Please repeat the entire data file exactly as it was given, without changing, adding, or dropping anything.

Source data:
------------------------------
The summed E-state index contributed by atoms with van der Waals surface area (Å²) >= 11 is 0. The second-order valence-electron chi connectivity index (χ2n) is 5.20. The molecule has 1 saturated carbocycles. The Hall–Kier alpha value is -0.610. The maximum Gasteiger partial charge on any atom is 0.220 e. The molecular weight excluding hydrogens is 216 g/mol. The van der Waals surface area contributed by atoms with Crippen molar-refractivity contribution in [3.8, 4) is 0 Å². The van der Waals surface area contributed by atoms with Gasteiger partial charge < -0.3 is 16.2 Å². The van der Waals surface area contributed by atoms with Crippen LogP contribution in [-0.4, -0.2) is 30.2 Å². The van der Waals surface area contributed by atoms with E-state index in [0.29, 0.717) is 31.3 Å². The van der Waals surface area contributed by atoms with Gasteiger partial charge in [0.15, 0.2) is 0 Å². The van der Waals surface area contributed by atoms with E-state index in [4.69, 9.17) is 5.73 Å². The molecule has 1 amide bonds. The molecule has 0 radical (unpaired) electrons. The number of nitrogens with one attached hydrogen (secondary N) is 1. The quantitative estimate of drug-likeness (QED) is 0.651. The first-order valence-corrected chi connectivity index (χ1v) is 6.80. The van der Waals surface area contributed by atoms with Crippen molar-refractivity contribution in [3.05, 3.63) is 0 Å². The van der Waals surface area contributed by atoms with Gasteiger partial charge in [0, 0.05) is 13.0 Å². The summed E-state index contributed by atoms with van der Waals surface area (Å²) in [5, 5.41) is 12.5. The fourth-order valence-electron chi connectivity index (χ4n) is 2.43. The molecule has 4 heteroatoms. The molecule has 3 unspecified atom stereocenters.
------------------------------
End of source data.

The summed E-state index contributed by atoms with van der Waals surface area (Å²) >= 11 is 0. The second-order valence-electron chi connectivity index (χ2n) is 5.20. The molecule has 1 saturated carbocycles. The Hall–Kier alpha value is -0.610. The maximum Gasteiger partial charge on any atom is 0.220 e. The molecular weight excluding hydrogens is 216 g/mol. The van der Waals surface area contributed by atoms with Crippen molar-refractivity contribution in [3.8, 4) is 0 Å². The van der Waals surface area contributed by atoms with Gasteiger partial charge < -0.3 is 16.2 Å². The van der Waals surface area contributed by atoms with Crippen LogP contribution in [-0.4, -0.2) is 30.2 Å². The van der Waals surface area contributed by atoms with E-state index in [0.29, 0.717) is 31.3 Å². The van der Waals surface area contributed by atoms with Gasteiger partial charge in [0.15, 0.2) is 0 Å². The van der Waals surface area contributed by atoms with E-state index in [4.69, 9.17) is 5.73 Å². The molecule has 1 amide bonds. The molecule has 0 radical (unpaired) electrons. The number of nitrogens with one attached hydrogen (secondary N) is 1. The quantitative estimate of drug-likeness (QED) is 0.651. The first-order valence-corrected chi connectivity index (χ1v) is 6.80. The van der Waals surface area contributed by atoms with Crippen molar-refractivity contribution in [3.05, 3.63) is 0 Å². The van der Waals surface area contributed by atoms with Gasteiger partial charge in [0, 0.05) is 13.0 Å². The summed E-state index contributed by atoms with van der Waals surface area (Å²) in [5, 5.41) is 12.5. The fourth-order valence-electron chi connectivity index (χ4n) is 2.43. The molecule has 4 heteroatoms. The molecule has 3 unspecified atom stereocenters.